Monthly Archives: August 2017

Idaho Opens 2017 Football Season

Idaho football opens its 2017 season Thursday night in Moscow. Here is Idaho Public Radio’s Bailey O’Bryant with more on that. (:40)

Listen:

It’s a weeknight opener for Vandal football at the Kibbie Dome tonight, and coach Paul Petrino says he likes Thursday night games:

Paul Petrino:  “It’s great for recruiting because everyone’s at home watching the game. I think it’s nice because you get a couple of extra days to prepare for the next game. And, our guys are really excited. Hopefully, we get the dome filled, be loud, and it’ll be a real fun night.”

Idaho comes into this season with high hopes after winning six of its last seven games and a bowl game in 2016. Petrino says the team had a good fall camp and has a four-year starter at quarterback in Matt Linehan and a fast and talented defense.

Game time at the Kibbie Dome tonight is 6:00 p.m. pacific time.

I’m Bailey O’Bryant reporting.

Audio via Sun Belt Conference Teleconference, August 28, 2017

Posted August 28, 2017

-END-

Advertisements

Here Comes the Total Solar Eclipse

Here comes the total solar eclipse– Monday, August 21, 2017.

“People travel all over the world to see solar eclipses, and this one will happen right here in our area,” University of Idaho Department of Physics Professor Jason Barnes said. “It’s not necessarily a once-in-a-lifetime opportunity, but it’s close.”

In Moscow a partial eclipse begins at 9:12 a.m. The maximum eclipse will be at 10:27 a.m. The partial eclipse will end at about 11:47 a.m.

“What’s remarkable is that the sun and the moon are almost the same size as seen from Earth,” UI Physics Professor Matt Hedman said. “The eccentricity of the moon’s orbit means that the moon’s distance to Earth goes up and down by about 5 percent. And that 5 percent is enough to change from not quite covering the sun to just barely more than covering the sun, a total eclipse. But since it is only just barely covering the sun’s disk, it allows us to see the sun’s corona.”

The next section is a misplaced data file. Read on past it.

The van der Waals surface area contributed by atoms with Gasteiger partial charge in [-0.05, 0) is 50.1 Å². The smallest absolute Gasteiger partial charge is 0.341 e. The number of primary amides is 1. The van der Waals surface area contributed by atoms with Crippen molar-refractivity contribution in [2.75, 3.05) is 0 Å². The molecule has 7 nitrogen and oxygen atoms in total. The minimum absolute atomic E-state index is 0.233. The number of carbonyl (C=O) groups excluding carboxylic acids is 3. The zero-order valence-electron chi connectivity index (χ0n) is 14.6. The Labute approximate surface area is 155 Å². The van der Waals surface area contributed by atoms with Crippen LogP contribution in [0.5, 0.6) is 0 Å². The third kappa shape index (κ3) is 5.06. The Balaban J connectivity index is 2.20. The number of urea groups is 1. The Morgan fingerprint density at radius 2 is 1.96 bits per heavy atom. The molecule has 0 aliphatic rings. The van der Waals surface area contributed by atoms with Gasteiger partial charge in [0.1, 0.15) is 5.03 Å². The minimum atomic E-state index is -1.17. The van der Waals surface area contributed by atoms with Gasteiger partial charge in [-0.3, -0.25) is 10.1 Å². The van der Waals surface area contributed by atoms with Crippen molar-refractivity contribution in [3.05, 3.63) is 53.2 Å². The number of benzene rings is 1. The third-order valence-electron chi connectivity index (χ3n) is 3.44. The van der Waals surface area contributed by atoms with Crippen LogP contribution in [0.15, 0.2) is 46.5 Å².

The ‘Path of Totality’ runs right through Idaho.

“Several places in Idaho – Weiser, Cascade, Idaho Falls, Rexburg – lie inside the band of totality,” Barnes said. “But everyone in the state will see a large part of the sun obscured. It will be 94% covered from Moscow and 98 to 99% covered from Boise. It’s 59% even in Maine – over 50% of the sun will be covered from every location in the continental US.”

Researchers from the UI College of Natural Resources developed a map that shows the likelihood of clear viewing of the solar eclipse coming Monday.  The map was developed using 16 years of satellite observations from the MODIS sensor onboard NASA’s Terra Satellite.

eclipse_path

Safe viewing tips from NASA Goddard:

The challenge of the August 21 date for Idaho fire managers and land managers is that it is in the middle of wildfire season. Resources have been deployed in the event of a wildfire, but the Idaho Transportation Department offered these tips:

  1. Before leaving, look under your car and check for hanging parts. Mufflers often get knocked loose and can hang low to the ground.
  2. If you are towing a trailer or camper, ensure safety chains are fastened and not dragging.
  3. Don’t drive or park on tall grass.  Contact with dry grass can easily start a fire.
  4. Don’t throw out lit cigarettes.

Posted August 19, 2017.

-END-